Afghan boy, 10, ‘crushed to death’ on Greece-bound boat
Family of five was among 65 people trying to reach Greek island of Lesbos on a flimsy boy that had departed from Turkey.
A 10-year-old Afghan boy has been crushed to death on board a packed boat carrying at least 66 people aiming to reach the Greek island of Lesbos, according to Greece’s news agency ANA.
Scenes of panic broke out on Saturday, when the refugees saw a patrol boat from European border agency Frontex approaching their flimsy vessel, in fear they would be sent back to Turkey, said ANA.
The Greek coastguard confirmed to Al Jazeera the age of the boy but did not comment on his nationality.
The coastguard spokesman said a Frontex boat, which was carrying out a routine patrol operation east of the island, identified the vessel travelling towards the island.
The young boy was recovered unconscious from the dinghy and then transferred to Vostanio hospital in Mytilene, the capital of Lesbos, where he was pronounced dead, according to the coastguard.
He was reportedly on the boat with his parents and two younger sisters.
His mother tried to jump into the sea after finding out about her son’s death, said ANA. She was rescued by Greek coastguard officers.
Greek authorities told Al Jazeera they had opened an investigation into the incident and the boy’s cause of death.
‘World’s deadliest border’
In March 2016, the European Union (EU) and Turkey reached a deal to stem the flow of refugees from Turkey to the continent, while countries across the Balkans sealed their borders.
Those measures have led to a build-up of more than 60,000 refugees and migrants in Greece, which is an EU member.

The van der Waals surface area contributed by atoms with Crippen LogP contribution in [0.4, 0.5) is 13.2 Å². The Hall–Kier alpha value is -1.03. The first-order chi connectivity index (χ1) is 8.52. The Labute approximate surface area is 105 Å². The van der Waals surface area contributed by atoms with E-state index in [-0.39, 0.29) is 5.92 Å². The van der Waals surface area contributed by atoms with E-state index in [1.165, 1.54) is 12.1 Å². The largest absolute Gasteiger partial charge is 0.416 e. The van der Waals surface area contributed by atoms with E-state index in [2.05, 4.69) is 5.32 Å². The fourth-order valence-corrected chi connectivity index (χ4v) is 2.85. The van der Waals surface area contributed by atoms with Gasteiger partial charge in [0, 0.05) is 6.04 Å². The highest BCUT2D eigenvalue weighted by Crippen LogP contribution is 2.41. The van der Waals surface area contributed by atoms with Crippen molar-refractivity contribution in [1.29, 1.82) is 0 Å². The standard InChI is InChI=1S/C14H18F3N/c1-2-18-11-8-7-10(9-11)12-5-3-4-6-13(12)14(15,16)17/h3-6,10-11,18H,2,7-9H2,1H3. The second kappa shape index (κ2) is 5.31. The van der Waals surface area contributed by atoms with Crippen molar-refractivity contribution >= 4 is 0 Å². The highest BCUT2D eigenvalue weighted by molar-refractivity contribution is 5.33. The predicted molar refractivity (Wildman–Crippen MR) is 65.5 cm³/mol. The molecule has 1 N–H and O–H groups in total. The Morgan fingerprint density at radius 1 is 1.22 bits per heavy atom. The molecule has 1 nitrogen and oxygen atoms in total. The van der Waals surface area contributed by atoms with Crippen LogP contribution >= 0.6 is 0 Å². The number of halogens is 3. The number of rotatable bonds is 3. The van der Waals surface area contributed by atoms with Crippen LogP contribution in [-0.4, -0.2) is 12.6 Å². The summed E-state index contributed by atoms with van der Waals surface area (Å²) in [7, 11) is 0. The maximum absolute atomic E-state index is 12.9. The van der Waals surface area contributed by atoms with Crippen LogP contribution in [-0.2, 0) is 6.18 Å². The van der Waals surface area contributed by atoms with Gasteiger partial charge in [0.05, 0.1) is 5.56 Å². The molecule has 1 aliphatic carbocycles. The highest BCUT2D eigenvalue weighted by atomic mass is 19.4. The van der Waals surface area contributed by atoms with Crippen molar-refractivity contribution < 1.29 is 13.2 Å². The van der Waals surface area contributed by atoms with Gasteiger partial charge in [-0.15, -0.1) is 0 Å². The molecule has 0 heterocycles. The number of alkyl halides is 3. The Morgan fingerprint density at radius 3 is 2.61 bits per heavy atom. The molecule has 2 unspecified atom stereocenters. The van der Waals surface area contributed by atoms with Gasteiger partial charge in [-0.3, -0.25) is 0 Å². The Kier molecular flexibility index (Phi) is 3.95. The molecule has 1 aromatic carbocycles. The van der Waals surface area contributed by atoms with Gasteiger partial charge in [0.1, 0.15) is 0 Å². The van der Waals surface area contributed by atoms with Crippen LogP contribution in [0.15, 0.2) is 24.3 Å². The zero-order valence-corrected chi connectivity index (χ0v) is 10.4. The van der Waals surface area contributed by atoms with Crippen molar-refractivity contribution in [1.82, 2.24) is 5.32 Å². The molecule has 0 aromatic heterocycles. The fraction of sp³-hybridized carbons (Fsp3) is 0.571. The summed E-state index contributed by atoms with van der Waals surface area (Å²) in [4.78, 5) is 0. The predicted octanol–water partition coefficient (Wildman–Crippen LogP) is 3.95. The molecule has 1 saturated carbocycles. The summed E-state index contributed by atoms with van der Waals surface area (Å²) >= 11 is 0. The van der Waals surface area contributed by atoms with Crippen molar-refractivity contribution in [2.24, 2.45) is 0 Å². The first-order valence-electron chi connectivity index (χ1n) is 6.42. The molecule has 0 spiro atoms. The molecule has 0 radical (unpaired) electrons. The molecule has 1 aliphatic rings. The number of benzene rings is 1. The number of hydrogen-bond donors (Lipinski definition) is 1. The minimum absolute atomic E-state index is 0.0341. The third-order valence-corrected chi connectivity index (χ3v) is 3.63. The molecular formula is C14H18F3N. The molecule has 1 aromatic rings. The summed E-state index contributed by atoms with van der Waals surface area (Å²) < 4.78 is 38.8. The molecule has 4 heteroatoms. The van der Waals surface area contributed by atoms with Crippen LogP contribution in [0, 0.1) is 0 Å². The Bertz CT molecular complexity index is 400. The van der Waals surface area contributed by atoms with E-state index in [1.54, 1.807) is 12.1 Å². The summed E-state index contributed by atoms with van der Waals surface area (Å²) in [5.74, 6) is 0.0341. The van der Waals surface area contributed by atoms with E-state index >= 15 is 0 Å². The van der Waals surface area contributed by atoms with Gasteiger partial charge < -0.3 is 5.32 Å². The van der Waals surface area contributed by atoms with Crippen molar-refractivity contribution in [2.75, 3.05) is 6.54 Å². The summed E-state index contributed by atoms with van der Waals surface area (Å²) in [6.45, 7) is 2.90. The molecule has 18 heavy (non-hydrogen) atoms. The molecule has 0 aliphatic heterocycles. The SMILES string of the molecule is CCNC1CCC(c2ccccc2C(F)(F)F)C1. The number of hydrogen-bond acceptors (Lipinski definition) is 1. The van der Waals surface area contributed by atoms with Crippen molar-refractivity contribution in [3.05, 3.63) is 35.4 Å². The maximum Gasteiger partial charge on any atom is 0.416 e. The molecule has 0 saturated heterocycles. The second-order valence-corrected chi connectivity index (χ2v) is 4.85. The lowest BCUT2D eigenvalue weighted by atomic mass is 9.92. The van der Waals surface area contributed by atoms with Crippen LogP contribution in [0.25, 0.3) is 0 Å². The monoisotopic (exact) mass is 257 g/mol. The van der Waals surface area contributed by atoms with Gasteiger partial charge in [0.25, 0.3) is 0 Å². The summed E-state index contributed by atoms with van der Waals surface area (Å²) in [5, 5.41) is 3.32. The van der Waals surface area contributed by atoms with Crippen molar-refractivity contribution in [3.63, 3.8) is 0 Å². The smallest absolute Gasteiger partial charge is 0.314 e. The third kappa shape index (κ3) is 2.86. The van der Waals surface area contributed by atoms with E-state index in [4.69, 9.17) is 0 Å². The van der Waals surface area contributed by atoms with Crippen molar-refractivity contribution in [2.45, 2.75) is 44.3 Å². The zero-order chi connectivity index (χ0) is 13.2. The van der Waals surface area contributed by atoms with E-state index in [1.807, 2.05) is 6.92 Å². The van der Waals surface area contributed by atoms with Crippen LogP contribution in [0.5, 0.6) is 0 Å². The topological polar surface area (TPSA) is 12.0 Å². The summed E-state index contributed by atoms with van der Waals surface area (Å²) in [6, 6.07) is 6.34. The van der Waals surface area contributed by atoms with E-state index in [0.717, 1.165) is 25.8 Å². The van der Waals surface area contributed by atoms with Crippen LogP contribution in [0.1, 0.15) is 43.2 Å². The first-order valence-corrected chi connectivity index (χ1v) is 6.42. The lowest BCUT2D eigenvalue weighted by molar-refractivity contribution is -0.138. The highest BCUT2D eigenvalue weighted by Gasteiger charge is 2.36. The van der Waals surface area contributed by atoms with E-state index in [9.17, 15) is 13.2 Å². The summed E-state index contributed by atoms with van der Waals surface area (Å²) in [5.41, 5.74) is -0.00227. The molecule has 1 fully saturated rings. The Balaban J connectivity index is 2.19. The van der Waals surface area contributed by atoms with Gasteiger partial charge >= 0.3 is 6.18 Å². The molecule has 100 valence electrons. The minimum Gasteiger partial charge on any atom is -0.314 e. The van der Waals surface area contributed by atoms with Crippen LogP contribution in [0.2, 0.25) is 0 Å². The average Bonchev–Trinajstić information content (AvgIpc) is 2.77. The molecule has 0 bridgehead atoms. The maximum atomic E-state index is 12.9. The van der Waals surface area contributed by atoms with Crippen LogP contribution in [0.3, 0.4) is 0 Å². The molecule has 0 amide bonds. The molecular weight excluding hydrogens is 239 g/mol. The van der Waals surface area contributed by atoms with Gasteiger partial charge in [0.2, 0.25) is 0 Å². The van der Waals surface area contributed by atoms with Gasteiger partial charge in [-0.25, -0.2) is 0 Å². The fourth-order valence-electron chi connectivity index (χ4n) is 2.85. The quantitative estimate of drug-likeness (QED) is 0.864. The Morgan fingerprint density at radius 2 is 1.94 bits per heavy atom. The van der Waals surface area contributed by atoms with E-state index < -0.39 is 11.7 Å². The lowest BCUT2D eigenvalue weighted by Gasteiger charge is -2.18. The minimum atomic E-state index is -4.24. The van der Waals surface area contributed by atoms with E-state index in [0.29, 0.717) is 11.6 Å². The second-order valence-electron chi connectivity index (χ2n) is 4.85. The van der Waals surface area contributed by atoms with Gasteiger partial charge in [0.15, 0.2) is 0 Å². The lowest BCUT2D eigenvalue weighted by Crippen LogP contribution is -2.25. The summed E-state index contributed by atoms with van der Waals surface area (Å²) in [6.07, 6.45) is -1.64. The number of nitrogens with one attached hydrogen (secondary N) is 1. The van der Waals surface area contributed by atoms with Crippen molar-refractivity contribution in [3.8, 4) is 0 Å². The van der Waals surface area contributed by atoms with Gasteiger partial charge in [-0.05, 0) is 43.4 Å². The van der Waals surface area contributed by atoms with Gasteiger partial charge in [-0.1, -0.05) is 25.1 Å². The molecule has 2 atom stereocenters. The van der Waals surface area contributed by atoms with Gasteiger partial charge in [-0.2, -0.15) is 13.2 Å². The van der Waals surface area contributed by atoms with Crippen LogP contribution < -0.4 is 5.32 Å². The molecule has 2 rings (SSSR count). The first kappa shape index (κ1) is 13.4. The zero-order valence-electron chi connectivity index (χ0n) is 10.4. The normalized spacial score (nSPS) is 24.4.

But despite the agreement, people desperate to reach Europe have continued arriving on Greece’s islands, with numbers growing over the past few months.
New @IOM_GMDAC report: Europe’s Mediterranean border is “by far the world’s deadliest.” https://t.co/oWt4GIDEqa pic.twitter.com/CAv2cIEIzF
— IOM – UN Migration (@UNmigration) November 24, 2017
The death of the 10-year-old boy comes a day after the United Nations’ migration agency said more than 33,000 people have died at sea trying to reach Europe since 2000, making the Mediterranean “by far the world’s deadliest border”.
Professor Philippe Fargues, of the European University Institute in Florence, author of the International Organization for Migration’s (IOM) report, said the figures probably underestimated the actual scale of the human tragedy.
So far this year, some 161,000 migrants and refugees have arrived in Europe by sea, according to IOM figures.
About 75 percent of them landed in Italy, with the rest in Greece, Cyprus and Spain.
Nearly 3,000 others are dead or missing, said the IOM.